WASHINGTON, DC - OCTOBER 08: The earth's shadow starts to cover the full moon during a lunar eclipse October 8, 2014 in Washington, DC. A total lunar eclipse was visible at moonset for most of North America. (Photo by Mark Wilson/Getty Images)
LOS ANGELES, CA - OCTOBER 8: A religious cross is seen as the moon is illuminated by sunlight reflected off the Earth during a total lunar eclipse, one of four so-called 'blood moons', on October 8, 2014 in Los Angeles, California. The first in the current tetrad of blood moons fell on Passover and the current eclipse occurs on the Jewish holiday of Sukkot, the fifth day after Yom Kippur, leading some religious people to believe that it is a prophetic sign of the end times of civilization. This blood moon appears 5.3% larger than the last one on April 15 because it occurs right after the perigee, the closest point in its orbit to the Earth. (Photo by David McNew/Getty Images)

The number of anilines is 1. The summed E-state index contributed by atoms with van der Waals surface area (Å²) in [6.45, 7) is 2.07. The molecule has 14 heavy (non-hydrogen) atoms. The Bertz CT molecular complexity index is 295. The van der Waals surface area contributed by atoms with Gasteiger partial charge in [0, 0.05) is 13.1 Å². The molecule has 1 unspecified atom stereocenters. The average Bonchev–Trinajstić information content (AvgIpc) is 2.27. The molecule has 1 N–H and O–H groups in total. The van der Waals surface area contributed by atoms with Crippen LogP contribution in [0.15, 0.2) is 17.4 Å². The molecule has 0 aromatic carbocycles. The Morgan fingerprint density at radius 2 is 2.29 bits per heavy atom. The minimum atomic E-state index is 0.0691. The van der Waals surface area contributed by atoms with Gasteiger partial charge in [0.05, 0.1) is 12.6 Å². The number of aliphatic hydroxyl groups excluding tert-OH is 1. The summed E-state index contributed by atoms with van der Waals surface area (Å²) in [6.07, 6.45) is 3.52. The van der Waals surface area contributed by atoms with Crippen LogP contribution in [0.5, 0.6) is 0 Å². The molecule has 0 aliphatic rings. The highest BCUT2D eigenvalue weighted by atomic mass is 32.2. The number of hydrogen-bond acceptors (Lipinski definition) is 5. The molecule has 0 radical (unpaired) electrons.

LOS ANGELES, CA - OCTOBER 8: The moon is illuminated by sunlight reflected off the Earth during a total lunar eclipse, one of four so-called 'blood moons', on October 8, 2014 in Los Angeles, California. The first in the current tetrad of blood moons fell on Passover and the current eclipse occurs on the Jewish holiday of Sukkot, the fifth day after Yom Kippur, leading some religious people to believe that it is a prophetic sign of the end times of civilization. This blood moon appears 5.3% larger than the last one on April 15 because it occurs right after the perigee, the closest point in its orbit to the Earth. (Photo by David McNew/Getty Images)
A plane flies before the moon at the beginning of a total lunar eclipse in Yokkaichi, central Japan, on October 8, 2014. In Tokyo's Roppongi fashion and entertainment district, enthusiasts were planning to perform yoga exercises under the blood moon. Many others had climbed atop the city's skyscrapers to view the sky. AFP PHOTO/Toru YAMANAKA (Photo credit should read TORU YAMANAKA/AFP/Getty Images)